One of the first topics you stumble over when discussing multicore and performance is Amdahl's law. This law is often used in parallel computing to calculate the theoretical maximum multicore performance. For example, if your code is serial to 50% and can be executed in parallel for the other half, the maximum speedup - versus a single core implementation - would be two times faster no matter how many cores you’d be using. Personally, I believe it's good to be reminded that throwing more parallel computing power at the problem to speed up your code doesn't always help more - and the result that Amdahl’s formula is providing is too simplistic. Even though Amdahl's law is theoretically correct, the serial quota is not really practically obtainable. A simple example would be speculative execution of serial code that therefore could run in parallel. If the results of that speculative execution can be used, it should be considered parallel if not it should be considered serial. Also, Amdahl's law does not take into account the load balancing issues or the synchronization overhead. Sometimes you might also need a temporary performance lift to address quick response times and then fall back to a lower performance and lower power consumption mode by putting cores not needed into a sleep mode. Now there are other laws, such as Gustafson’s law, that try to discuss tackling the parallel computing power. But is the speedup really all we care about when we turn to multicore? Maybe not. A device should unleash the full multicore computing power while consuming a limited amount of electrical power. What more do you expect to get out of a multicore device? Comments are welcome.I hope you enjoyed this read and stay tuned for more.Kind regards,one and zero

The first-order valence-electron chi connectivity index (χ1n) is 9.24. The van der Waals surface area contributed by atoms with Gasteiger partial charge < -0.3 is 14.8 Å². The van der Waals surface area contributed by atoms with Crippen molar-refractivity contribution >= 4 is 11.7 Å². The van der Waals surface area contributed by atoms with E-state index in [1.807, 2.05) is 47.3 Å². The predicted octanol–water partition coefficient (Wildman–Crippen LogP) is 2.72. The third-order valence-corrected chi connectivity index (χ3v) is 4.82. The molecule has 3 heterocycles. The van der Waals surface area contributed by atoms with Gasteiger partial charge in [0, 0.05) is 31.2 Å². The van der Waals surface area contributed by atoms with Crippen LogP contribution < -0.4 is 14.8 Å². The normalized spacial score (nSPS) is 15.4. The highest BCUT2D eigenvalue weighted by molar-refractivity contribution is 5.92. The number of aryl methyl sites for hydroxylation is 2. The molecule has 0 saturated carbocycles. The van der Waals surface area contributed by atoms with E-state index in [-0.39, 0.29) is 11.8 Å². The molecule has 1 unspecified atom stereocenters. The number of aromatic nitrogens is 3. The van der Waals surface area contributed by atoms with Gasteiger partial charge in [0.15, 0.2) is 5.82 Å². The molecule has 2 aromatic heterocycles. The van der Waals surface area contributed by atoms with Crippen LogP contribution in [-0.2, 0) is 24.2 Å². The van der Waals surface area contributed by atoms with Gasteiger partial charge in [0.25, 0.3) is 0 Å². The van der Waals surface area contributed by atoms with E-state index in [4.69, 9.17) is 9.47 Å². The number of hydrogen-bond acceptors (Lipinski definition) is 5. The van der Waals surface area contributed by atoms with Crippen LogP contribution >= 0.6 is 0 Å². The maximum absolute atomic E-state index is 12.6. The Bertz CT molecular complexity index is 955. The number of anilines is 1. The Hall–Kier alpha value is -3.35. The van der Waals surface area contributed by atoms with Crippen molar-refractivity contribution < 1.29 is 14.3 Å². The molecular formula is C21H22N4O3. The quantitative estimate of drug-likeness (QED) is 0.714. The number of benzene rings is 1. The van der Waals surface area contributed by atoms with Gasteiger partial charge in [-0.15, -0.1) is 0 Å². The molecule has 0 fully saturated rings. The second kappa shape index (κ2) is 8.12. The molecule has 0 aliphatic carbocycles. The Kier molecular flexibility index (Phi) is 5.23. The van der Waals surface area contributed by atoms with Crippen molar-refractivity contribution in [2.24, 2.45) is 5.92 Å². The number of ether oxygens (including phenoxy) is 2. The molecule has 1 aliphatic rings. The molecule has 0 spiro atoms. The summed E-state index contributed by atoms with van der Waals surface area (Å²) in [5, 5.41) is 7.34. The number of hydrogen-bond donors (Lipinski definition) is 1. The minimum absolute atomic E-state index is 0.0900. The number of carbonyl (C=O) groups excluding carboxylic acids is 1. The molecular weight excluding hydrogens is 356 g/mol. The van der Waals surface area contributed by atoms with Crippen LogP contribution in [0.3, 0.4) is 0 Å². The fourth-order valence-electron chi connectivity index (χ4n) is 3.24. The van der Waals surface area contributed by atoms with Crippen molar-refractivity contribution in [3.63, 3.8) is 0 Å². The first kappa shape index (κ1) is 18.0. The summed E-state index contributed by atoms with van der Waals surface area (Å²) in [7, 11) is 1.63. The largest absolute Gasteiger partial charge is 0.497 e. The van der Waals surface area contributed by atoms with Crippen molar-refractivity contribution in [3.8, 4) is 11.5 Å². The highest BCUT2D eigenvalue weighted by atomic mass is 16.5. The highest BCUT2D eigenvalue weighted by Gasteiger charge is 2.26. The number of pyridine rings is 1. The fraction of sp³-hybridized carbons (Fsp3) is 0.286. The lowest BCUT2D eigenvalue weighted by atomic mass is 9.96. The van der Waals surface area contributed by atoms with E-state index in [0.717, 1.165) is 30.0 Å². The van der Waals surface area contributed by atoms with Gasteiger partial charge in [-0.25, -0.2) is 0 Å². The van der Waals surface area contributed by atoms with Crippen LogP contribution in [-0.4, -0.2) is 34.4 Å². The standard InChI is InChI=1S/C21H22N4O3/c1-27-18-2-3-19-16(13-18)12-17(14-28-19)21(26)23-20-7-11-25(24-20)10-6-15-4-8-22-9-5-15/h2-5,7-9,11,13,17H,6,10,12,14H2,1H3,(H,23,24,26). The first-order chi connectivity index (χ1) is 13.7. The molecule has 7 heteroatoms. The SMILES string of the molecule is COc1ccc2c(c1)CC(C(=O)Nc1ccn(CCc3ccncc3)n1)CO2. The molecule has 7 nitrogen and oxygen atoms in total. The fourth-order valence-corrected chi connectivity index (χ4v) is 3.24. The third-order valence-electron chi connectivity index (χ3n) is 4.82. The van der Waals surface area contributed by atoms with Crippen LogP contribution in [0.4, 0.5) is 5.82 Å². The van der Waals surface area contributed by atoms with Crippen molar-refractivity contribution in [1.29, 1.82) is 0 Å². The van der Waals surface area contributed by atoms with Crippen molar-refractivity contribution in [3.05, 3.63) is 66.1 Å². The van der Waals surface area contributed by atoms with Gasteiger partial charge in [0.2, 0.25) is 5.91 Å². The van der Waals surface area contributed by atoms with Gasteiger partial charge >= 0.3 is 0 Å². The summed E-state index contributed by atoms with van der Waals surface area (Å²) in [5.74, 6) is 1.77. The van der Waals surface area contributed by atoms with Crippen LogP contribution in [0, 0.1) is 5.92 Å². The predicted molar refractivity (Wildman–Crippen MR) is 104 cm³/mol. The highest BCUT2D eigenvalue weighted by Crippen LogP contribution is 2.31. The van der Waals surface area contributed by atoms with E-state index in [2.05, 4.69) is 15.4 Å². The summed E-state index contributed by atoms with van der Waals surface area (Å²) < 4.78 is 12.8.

re: "Amdahl's law does not take into account the load balancing issues or the synchronization overhead." Quite so.
Moreover, AL only accounts for *contention* effects in the sense of queueing theory, e.g., waiting for a lock; which is why it approaches a plateau (speedup of 2 in your example, i.e., the inverse of the 1/2 seriality factor). To include "synchronization overhead" or, I would say, any kind of point-to-point exchange required to reach coherency or consistency, involves yet another parameter en.wikipedia.org/.../Neil_J._Gunther. With coherency included, the USL subsumes AL. There is generally little virtue in modeling *retrograde* scalability beyond the scalability maximum; better to try and remove it.
I would also remark that GL was proposed at a time when people were frustrated by the AL bound, but GL scaled-sizing of workloads is exceedingly difficult to attain in practice. It certainly cannot be applied to most commercial workloads.
We have successfully applied the USL as a *statistical regression* model in general for a long time www.perfdynamics.com/.../USLscalability.html and a forthcoming book will address its application to multicores www.perfdynamics.com/books.html, although I would be interested in analyzing more multicore data, if it were made available.
As far as the AL is concerned I feel it is a good way of quickly getting rough estimates of speed up. It has some deficiencies as pointed out.
We expect not just fast computations but diverse usage capability out of multi-cores which would result in lower manufacturing costs of these devices.
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